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Communicating with Hearing-Impaired Patients

We have received calls in the past from dentists asking if they are required to pay for a sign-language interpreter for hearing-impaired patients. The short answer to the question is – it depends. The Americans with Disabilities Act requires dentists to provide care for patients with disabilities and to establish ways to communicate so they can understand. There are a variety of ways to communicate with a deaf or hearing-impaired patient. For example, dentists can use written notes, pictures or models to discuss the patient’s condition and recommended treatment. Office computers are also useful in conversing with a hearing-impaired patient. Some hearing-impaired individuals are very adept at reading lips and prefer to speak face to face. Additionally, family members may be available to interpret for you. The best approach may be to let the patient indicate the form of communication he/she prefers. If hiring an interpreter is necessary, the dentist must pay for the interpreter and may not pass the charge along to the patient.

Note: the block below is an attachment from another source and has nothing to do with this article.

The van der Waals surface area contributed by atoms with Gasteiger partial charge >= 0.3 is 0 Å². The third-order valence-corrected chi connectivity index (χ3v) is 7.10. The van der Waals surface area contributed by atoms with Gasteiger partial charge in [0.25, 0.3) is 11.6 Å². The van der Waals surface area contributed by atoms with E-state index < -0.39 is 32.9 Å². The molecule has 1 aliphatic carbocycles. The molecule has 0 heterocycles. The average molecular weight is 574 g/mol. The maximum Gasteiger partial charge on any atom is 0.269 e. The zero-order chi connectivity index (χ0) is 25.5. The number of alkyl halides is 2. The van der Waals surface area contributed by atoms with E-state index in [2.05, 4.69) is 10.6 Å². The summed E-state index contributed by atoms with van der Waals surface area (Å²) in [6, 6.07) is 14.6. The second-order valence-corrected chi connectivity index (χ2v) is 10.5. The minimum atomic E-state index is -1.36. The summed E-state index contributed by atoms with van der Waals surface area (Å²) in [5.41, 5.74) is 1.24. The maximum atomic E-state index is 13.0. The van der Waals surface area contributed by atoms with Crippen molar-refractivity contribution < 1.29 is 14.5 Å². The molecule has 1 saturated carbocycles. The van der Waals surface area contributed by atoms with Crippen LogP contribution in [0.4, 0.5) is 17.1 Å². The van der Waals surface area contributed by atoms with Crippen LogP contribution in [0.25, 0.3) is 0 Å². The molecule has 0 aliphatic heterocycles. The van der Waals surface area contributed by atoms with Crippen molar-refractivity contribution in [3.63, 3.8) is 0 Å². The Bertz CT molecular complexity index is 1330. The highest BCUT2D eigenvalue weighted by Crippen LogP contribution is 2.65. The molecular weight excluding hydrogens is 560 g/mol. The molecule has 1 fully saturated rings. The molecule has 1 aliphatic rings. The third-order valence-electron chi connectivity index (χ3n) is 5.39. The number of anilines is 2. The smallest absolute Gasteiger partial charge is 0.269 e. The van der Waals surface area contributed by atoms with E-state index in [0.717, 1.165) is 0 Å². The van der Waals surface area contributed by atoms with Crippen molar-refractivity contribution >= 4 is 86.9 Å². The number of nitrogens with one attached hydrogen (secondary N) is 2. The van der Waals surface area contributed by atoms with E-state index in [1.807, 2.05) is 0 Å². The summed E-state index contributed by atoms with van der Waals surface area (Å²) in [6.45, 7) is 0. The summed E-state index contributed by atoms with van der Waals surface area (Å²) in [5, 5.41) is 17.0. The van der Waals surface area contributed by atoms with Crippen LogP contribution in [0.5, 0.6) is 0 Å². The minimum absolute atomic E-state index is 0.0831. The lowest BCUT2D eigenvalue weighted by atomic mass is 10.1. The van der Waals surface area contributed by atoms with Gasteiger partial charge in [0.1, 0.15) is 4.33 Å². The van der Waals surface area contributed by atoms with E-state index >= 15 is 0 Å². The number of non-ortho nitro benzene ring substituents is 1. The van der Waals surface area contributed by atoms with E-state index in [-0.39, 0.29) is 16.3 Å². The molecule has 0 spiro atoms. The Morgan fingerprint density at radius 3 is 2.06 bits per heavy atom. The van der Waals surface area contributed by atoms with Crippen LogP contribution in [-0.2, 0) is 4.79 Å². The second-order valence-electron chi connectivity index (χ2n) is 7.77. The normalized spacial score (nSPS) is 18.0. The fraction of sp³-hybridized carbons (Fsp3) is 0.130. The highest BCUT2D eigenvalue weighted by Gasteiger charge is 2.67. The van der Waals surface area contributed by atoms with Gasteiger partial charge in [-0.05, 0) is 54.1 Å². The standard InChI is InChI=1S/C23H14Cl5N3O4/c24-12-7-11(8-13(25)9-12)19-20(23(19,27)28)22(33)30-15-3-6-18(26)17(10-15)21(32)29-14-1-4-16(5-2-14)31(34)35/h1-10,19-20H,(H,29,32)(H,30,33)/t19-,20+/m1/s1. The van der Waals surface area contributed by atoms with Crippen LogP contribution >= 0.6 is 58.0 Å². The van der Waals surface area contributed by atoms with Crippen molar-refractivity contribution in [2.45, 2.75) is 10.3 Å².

Since 1992, OSHA Review, Inc. has provided dental professionals with comprehensive programs to support regulatory compliance and infection control. We are a registered dental continuing education provider in the state of California, specializing in Dental Practice Act, infection control, and OSHA training.

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